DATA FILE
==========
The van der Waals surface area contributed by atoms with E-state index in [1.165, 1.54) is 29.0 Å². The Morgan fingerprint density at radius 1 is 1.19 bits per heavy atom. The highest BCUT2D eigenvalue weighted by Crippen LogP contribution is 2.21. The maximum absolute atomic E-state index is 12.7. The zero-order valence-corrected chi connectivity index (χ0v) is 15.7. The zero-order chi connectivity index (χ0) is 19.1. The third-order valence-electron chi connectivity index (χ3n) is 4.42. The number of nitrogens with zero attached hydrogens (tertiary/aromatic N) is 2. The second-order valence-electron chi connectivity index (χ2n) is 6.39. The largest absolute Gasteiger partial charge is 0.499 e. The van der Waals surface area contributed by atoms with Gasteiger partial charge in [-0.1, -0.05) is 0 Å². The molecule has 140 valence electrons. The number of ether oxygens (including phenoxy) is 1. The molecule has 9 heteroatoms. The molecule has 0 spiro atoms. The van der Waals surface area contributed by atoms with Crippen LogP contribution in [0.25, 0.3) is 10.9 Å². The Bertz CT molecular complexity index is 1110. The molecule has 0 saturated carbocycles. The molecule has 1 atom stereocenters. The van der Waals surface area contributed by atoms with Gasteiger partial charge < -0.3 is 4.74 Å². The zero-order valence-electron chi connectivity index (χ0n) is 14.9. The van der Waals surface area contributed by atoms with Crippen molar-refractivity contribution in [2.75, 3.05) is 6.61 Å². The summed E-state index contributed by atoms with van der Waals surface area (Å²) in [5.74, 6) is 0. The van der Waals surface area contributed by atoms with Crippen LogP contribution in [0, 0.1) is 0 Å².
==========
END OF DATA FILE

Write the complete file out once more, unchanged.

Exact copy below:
The van der Waals surface area contributed by atoms with E-state index in [1.165, 1.54) is 29.0 Å². The Morgan fingerprint density at radius 1 is 1.19 bits per heavy atom. The highest BCUT2D eigenvalue weighted by Crippen LogP contribution is 2.21. The maximum absolute atomic E-state index is 12.7. The zero-order valence-corrected chi connectivity index (χ0v) is 15.7. The zero-order chi connectivity index (χ0) is 19.1. The third-order valence-electron chi connectivity index (χ3n) is 4.42. The number of nitrogens with zero attached hydrogens (tertiary/aromatic N) is 2. The second-order valence-electron chi connectivity index (χ2n) is 6.39. The largest absolute Gasteiger partial charge is 0.499 e. The van der Waals surface area contributed by atoms with Gasteiger partial charge in [-0.1, -0.05) is 0 Å². The molecule has 140 valence electrons. The number of ether oxygens (including phenoxy) is 1. The molecule has 9 heteroatoms. The molecule has 0 spiro atoms. The van der Waals surface area contributed by atoms with Crippen LogP contribution in [0.25, 0.3) is 10.9 Å². The Bertz CT molecular complexity index is 1110. The molecule has 0 saturated carbocycles. The molecule has 1 atom stereocenters. The van der Waals surface area contributed by atoms with Gasteiger partial charge < -0.3 is 4.74 Å². The zero-order valence-electron chi connectivity index (χ0n) is 14.9. The van der Waals surface area contributed by atoms with Crippen molar-refractivity contribution in [2.75, 3.05) is 6.61 Å². The summed E-state index contributed by atoms with van der Waals surface area (Å²) in [5.74, 6) is 0. The van der Waals surface area contributed by atoms with Crippen LogP contribution in [0, 0.1) is 0 Å².